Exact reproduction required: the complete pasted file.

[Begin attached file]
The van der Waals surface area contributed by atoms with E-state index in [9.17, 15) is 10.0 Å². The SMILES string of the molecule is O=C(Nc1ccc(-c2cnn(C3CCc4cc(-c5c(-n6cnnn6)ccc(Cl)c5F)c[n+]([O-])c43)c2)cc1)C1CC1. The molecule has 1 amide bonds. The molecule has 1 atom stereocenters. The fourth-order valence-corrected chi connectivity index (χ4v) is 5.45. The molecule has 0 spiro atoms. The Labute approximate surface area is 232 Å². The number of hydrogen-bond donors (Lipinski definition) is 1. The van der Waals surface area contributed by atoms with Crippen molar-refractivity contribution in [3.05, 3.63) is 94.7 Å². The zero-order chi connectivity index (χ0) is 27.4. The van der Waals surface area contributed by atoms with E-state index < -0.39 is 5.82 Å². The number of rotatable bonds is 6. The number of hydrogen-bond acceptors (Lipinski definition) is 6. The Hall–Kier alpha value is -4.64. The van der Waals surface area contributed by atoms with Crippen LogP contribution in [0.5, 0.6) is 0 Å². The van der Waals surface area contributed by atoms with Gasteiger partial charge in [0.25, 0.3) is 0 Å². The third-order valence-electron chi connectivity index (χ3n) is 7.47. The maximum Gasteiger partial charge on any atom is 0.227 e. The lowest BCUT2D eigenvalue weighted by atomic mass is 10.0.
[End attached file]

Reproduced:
The van der Waals surface area contributed by atoms with E-state index in [9.17, 15) is 10.0 Å². The SMILES string of the molecule is O=C(Nc1ccc(-c2cnn(C3CCc4cc(-c5c(-n6cnnn6)ccc(Cl)c5F)c[n+]([O-])c43)c2)cc1)C1CC1. The molecule has 1 amide bonds. The molecule has 1 atom stereocenters. The fourth-order valence-corrected chi connectivity index (χ4v) is 5.45. The molecule has 0 spiro atoms. The Labute approximate surface area is 232 Å². The number of hydrogen-bond donors (Lipinski definition) is 1. The van der Waals surface area contributed by atoms with Crippen molar-refractivity contribution in [3.05, 3.63) is 94.7 Å². The zero-order chi connectivity index (χ0) is 27.4. The van der Waals surface area contributed by atoms with E-state index < -0.39 is 5.82 Å². The number of rotatable bonds is 6. The number of hydrogen-bond acceptors (Lipinski definition) is 6. The Hall–Kier alpha value is -4.64. The van der Waals surface area contributed by atoms with Crippen LogP contribution in [0.5, 0.6) is 0 Å². The van der Waals surface area contributed by atoms with Gasteiger partial charge in [0.25, 0.3) is 0 Å². The third-order valence-electron chi connectivity index (χ3n) is 7.47. The maximum Gasteiger partial charge on any atom is 0.227 e. The lowest BCUT2D eigenvalue weighted by atomic mass is 10.0.